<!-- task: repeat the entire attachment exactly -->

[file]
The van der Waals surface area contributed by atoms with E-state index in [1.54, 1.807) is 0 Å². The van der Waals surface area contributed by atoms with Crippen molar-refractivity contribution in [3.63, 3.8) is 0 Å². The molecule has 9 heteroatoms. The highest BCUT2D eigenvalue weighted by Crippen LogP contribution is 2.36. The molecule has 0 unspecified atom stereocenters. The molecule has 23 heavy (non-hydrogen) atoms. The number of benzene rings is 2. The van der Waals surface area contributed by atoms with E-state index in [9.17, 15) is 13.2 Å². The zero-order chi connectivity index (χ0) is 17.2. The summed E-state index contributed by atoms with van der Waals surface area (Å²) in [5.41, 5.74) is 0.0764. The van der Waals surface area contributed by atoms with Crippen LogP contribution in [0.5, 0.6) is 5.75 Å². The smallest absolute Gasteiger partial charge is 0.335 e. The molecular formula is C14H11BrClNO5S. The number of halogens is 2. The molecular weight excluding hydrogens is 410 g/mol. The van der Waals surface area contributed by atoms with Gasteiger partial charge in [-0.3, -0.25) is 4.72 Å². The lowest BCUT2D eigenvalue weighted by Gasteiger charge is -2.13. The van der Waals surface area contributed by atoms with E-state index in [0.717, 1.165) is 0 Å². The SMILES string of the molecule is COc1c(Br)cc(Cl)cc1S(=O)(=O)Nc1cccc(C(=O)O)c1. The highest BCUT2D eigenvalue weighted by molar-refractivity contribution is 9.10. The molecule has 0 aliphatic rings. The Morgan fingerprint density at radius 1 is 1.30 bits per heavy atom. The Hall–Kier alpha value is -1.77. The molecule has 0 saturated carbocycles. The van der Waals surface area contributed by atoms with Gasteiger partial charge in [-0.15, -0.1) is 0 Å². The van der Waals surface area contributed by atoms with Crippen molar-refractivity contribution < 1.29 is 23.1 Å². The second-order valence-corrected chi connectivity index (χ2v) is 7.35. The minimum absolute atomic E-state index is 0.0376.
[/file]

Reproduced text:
The van der Waals surface area contributed by atoms with E-state index in [1.54, 1.807) is 0 Å². The van der Waals surface area contributed by atoms with Crippen molar-refractivity contribution in [3.63, 3.8) is 0 Å². The molecule has 9 heteroatoms. The highest BCUT2D eigenvalue weighted by Crippen LogP contribution is 2.36. The molecule has 0 unspecified atom stereocenters. The molecule has 23 heavy (non-hydrogen) atoms. The number of benzene rings is 2. The van der Waals surface area contributed by atoms with E-state index in [9.17, 15) is 13.2 Å². The zero-order chi connectivity index (χ0) is 17.2. The summed E-state index contributed by atoms with van der Waals surface area (Å²) in [5.41, 5.74) is 0.0764. The van der Waals surface area contributed by atoms with Crippen LogP contribution in [0.5, 0.6) is 5.75 Å². The smallest absolute Gasteiger partial charge is 0.335 e. The molecular formula is C14H11BrClNO5S. The number of halogens is 2. The molecular weight excluding hydrogens is 410 g/mol. The van der Waals surface area contributed by atoms with Gasteiger partial charge in [-0.3, -0.25) is 4.72 Å². The lowest BCUT2D eigenvalue weighted by Gasteiger charge is -2.13. The van der Waals surface area contributed by atoms with E-state index in [0.717, 1.165) is 0 Å². The SMILES string of the molecule is COc1c(Br)cc(Cl)cc1S(=O)(=O)Nc1cccc(C(=O)O)c1. The highest BCUT2D eigenvalue weighted by molar-refractivity contribution is 9.10. The molecule has 0 aliphatic rings. The Morgan fingerprint density at radius 1 is 1.30 bits per heavy atom. The Hall–Kier alpha value is -1.77. The molecule has 0 saturated carbocycles. The van der Waals surface area contributed by atoms with Gasteiger partial charge in [-0.15, -0.1) is 0 Å². The van der Waals surface area contributed by atoms with Crippen molar-refractivity contribution < 1.29 is 23.1 Å². The second-order valence-corrected chi connectivity index (χ2v) is 7.35. The minimum absolute atomic E-state index is 0.0376.